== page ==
Thanks so much my little penguin for the reply. I still think there is a big difference in the study you posted and the 500 follow up study. Although the lymphoma risk study does not specifically state that the incident rates for treatment categories are per 1000 person-years, I imply they should be per 1000, so to be comparable to the unexposed category.
  • 220 cases in unexposed patients, for an incidence rate (IR) per 1,000 person-years of 0.26 (95% CI 0.23-0.29)
  • 70 in patients exposed to thiopurine monotherapy, for an IR of 0.54 (95% CI 0.41-0.67)
  • 32 in patients exposed to anti-TNF monotherapy, for an IR of 0.41 (95% CI 0.27-0.55), and
  • 14 in patients exposed to combination therapy, for an IR of 0.95 (95% CI 0.45-1.45)

    This still translate into 5, 4 and 9 cases of lymphoma per 10,000, which is much lower than the 0.6% that is listed in the “500 patient follow-up” study. Any thought?
 

my little penguin

Moderator
Staff member
So I try not to get too caught up in the “risk” anymore I did the first year or two maybe three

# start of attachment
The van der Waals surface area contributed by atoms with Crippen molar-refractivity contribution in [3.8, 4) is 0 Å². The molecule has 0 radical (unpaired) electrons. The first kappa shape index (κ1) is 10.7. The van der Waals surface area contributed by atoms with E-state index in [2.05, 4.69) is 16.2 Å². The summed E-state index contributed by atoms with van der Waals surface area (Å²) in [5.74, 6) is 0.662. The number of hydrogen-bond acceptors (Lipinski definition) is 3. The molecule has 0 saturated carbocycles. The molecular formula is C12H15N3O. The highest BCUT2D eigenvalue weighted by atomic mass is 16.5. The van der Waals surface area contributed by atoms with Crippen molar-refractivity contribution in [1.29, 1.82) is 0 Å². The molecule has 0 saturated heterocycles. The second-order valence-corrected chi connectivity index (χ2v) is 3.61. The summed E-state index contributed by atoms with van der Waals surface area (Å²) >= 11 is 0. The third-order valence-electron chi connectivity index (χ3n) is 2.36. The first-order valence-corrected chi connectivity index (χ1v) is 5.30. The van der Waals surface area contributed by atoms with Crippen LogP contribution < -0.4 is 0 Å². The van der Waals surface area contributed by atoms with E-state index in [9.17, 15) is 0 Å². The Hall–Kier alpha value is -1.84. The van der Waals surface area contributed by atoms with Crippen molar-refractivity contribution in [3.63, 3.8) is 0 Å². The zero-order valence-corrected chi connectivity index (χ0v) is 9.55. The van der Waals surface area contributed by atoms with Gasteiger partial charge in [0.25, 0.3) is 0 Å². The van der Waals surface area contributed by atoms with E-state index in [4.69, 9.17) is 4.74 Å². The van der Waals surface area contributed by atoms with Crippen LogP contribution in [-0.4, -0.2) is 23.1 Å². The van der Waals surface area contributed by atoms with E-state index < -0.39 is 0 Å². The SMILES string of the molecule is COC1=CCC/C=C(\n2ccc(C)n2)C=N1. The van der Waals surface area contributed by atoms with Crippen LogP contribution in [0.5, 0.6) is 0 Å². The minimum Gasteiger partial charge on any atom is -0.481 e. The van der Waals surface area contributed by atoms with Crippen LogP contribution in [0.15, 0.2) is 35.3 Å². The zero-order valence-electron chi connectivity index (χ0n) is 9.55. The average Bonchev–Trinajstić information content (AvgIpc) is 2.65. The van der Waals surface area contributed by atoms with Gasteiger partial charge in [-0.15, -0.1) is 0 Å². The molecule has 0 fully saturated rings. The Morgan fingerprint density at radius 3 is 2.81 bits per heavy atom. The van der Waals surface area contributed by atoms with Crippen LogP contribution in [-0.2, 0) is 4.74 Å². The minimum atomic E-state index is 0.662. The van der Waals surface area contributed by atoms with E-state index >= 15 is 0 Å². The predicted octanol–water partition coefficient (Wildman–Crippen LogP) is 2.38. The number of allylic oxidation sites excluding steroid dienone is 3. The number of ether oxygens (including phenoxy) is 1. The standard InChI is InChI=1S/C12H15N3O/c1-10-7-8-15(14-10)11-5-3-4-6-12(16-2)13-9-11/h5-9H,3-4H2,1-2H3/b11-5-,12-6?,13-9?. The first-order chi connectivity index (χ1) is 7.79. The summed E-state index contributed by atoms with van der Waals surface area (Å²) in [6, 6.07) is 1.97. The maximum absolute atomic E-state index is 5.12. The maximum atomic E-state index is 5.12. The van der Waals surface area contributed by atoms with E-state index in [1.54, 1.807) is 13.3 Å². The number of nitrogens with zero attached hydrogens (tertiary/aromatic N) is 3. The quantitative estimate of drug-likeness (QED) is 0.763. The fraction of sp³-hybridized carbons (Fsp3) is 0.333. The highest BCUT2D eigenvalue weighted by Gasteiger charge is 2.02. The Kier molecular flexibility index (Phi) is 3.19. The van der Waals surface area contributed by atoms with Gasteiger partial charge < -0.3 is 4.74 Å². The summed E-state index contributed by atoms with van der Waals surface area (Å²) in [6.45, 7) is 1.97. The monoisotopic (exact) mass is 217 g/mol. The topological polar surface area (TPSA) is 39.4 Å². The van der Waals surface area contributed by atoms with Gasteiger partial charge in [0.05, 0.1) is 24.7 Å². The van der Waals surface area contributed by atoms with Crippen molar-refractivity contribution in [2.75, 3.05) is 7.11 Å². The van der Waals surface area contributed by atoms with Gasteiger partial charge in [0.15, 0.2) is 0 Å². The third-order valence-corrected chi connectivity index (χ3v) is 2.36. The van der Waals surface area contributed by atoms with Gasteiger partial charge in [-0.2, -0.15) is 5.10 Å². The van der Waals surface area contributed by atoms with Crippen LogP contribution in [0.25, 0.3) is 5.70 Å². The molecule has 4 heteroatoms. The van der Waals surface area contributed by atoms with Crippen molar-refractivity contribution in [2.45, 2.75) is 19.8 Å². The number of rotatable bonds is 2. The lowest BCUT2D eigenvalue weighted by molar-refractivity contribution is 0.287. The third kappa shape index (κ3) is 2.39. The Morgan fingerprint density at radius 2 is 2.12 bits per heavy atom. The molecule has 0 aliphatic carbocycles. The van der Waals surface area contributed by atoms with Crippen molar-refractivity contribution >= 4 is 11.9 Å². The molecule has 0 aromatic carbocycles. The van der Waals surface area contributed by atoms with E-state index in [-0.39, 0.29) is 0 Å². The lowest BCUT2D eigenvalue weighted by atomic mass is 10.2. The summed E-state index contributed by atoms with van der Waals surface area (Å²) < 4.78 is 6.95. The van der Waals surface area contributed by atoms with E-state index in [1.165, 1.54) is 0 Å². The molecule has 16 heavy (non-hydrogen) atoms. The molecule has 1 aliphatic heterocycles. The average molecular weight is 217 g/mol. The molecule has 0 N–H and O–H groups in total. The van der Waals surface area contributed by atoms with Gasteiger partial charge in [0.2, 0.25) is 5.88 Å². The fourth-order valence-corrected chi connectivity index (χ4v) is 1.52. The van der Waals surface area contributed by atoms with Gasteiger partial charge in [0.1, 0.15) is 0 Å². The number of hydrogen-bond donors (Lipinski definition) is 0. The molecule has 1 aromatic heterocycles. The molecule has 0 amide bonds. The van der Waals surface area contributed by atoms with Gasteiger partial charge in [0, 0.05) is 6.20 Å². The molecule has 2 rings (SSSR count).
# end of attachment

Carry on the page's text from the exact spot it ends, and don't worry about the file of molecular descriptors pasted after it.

Since I don’t have crohns - my kiddo does
He was dx at age 7 and now is almost 17
Odds are he will have 80- 90 years of this disease
We plan to keep his intestine as healthy as possible for as long as possible since uncontrolled or under controlled disease has a much higher rate of colon cancer .
Add in he has juvenile arthritis-double whammy for inflammation and risk all around

however when you compare them to risks we take everyday with our kids just to enjoy life
These drugs have a very low risk profile
Risk of death in kids under 14 (few years ago )
By car 1 in 250
By drowning 1 in 1000
And the list goes on and on
Other simple drugs we don’t think about also have big risks
Infant Tylenol /antibiotics causes liver failure , Steven Johnson syndrome and death but my kids used it when it was needed for fever /infection
Benefits out weighed the risks

So in my kiddos case
Nice healthy pink intestine
Fecal caloprotectin below
And no joint damage /active arthritis
While taking biologics (Stelara) and methotrexate

That’s is what I focus on for now
His docs are conservative - they do the homework and won’t let him take the drugs where the risks are too high (6-mp or aza for example )
 
I hear you, my little penguin. I am a mom to a teenage boy in the undiagnosed club. I am driving myself crazy. I guess we all are going through the worrying phase. I appreciate all you parents here.
 

my little penguin

Moderator
Staff member
I can addd Ds has been on biologics including remicade since age 8 and has not had any issues in almost 9 years .
Hope you get answers soon undx is harder .